Near to Banbridge town, in the county Down,
One morning in July,
Down a boreen green came a sweet colleen
And she smiled as she passed me by;
Oh she looked so neat from her two white feet
to the sheen of her nut brown hair.
Sure the soaxing elf, I'd to shake myself,
to make sure I was staning there.
Oh from Bantry Bay up to Derry Quay, and from Galway to Dublin town,
No maid I've seen like the sweet colleen,
that I met in the county Down
As she onward sped I shook my head
And I gazed with a feeling quare,
'And I said,' says I to a passer-by,
'Who's the maid with the nut brown hair?'
Oh, he smiled at me, and with pride says he:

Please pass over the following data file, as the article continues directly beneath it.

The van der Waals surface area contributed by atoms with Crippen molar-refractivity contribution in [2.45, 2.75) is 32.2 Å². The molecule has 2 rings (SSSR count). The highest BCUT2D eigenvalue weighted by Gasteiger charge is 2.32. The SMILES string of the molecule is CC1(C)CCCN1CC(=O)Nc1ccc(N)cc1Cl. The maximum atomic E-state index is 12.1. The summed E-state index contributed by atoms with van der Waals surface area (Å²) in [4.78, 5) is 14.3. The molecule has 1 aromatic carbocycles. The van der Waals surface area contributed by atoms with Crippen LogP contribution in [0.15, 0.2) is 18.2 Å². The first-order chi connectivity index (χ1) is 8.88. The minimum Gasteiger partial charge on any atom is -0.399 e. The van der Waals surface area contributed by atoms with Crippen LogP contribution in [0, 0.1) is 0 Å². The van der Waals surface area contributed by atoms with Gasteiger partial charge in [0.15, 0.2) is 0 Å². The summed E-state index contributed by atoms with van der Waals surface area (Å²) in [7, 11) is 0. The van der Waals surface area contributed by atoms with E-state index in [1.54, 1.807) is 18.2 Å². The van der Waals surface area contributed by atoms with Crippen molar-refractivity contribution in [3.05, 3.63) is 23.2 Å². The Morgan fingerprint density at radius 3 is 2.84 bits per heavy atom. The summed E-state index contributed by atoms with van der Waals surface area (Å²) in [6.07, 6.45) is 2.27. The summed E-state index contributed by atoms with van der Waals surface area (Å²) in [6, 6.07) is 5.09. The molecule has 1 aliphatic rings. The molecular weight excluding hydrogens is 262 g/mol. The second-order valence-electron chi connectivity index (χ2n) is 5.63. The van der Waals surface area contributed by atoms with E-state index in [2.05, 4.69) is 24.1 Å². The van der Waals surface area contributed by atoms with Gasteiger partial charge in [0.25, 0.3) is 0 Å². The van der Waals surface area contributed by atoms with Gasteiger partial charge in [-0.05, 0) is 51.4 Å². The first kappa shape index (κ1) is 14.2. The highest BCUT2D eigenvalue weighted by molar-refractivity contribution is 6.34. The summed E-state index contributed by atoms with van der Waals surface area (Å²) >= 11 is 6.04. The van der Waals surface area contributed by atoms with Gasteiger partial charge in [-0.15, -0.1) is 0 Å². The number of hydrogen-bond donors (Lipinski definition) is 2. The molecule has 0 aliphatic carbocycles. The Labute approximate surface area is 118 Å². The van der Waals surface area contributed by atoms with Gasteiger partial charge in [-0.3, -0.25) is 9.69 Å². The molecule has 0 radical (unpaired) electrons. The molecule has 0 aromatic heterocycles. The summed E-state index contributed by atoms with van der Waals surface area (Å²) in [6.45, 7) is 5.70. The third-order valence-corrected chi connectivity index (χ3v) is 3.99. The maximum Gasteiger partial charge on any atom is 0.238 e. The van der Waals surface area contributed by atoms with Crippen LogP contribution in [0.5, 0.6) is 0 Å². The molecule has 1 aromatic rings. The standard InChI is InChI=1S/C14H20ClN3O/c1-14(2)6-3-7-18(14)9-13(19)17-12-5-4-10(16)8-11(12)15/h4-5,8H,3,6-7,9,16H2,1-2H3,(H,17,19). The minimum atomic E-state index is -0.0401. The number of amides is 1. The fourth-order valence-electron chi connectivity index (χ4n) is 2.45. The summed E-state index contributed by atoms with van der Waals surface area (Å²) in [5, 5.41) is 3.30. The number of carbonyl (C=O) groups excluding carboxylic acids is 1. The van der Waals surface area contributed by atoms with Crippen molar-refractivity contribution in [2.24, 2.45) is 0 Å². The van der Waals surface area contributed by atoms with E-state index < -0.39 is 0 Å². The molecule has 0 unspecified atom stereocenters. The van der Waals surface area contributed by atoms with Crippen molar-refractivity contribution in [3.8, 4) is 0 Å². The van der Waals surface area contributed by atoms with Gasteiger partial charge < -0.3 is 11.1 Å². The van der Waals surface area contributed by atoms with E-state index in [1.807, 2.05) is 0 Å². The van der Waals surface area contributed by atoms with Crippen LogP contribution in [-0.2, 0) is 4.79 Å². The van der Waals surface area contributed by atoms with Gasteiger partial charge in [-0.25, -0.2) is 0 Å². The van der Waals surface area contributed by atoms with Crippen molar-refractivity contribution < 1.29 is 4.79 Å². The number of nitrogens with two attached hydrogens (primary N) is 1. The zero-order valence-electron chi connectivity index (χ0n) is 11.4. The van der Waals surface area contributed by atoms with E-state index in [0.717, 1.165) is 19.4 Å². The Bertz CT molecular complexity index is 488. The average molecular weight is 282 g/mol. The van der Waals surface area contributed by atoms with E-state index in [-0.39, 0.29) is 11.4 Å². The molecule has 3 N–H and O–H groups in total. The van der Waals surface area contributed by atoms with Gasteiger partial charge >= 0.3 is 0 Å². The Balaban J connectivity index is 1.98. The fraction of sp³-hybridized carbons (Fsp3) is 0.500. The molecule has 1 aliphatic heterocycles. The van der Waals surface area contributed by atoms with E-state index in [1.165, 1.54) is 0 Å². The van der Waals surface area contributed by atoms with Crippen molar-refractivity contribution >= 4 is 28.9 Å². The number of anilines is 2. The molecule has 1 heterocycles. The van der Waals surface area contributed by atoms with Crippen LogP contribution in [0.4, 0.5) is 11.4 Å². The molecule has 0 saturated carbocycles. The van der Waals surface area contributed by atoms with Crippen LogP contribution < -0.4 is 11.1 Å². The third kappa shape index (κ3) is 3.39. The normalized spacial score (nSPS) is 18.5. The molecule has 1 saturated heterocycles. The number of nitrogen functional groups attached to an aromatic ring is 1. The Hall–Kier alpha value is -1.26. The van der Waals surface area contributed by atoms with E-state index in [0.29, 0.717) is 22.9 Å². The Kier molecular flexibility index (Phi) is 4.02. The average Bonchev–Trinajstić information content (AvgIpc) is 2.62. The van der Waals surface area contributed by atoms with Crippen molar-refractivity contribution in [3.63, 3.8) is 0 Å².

'That's the gem of Ireland's crown,
She's young Rosie McCann, from the banks of the Bana
She's the Star of the County Down.'
She'd a soft brown eye and a look so sly,
And a smile like the rose in June,
And you hung on each note from her lily-white throat,
As she lilted an Irish tune.
At the pattern dance you were held in trance
As she tripped through a reel or jig,
And when her eyes she'd roll, she'd coax upon my soul
A spud from a hungry pig.
I've travelled a bit, but never was hit,
Since my roving career began;
But fair and square I surrended thee
To the charm of young Rosie McCann
With a heart to let and no tenant yet,
Did I meet within shawl or gown.
But in she went and I asked no rent
From the star of the County Down.
At the crossroads fair I'll surely be there
And I'll dress in my Sunday clothes,
And I'll try sheep's eyes and deluding lies
On the heart of the nut-brown Rose.
No pipe I smoke, no horse I yoke
Though my plough with rust turns brown
Till a smiling bride by my own fireside
Sits the Star of the County Down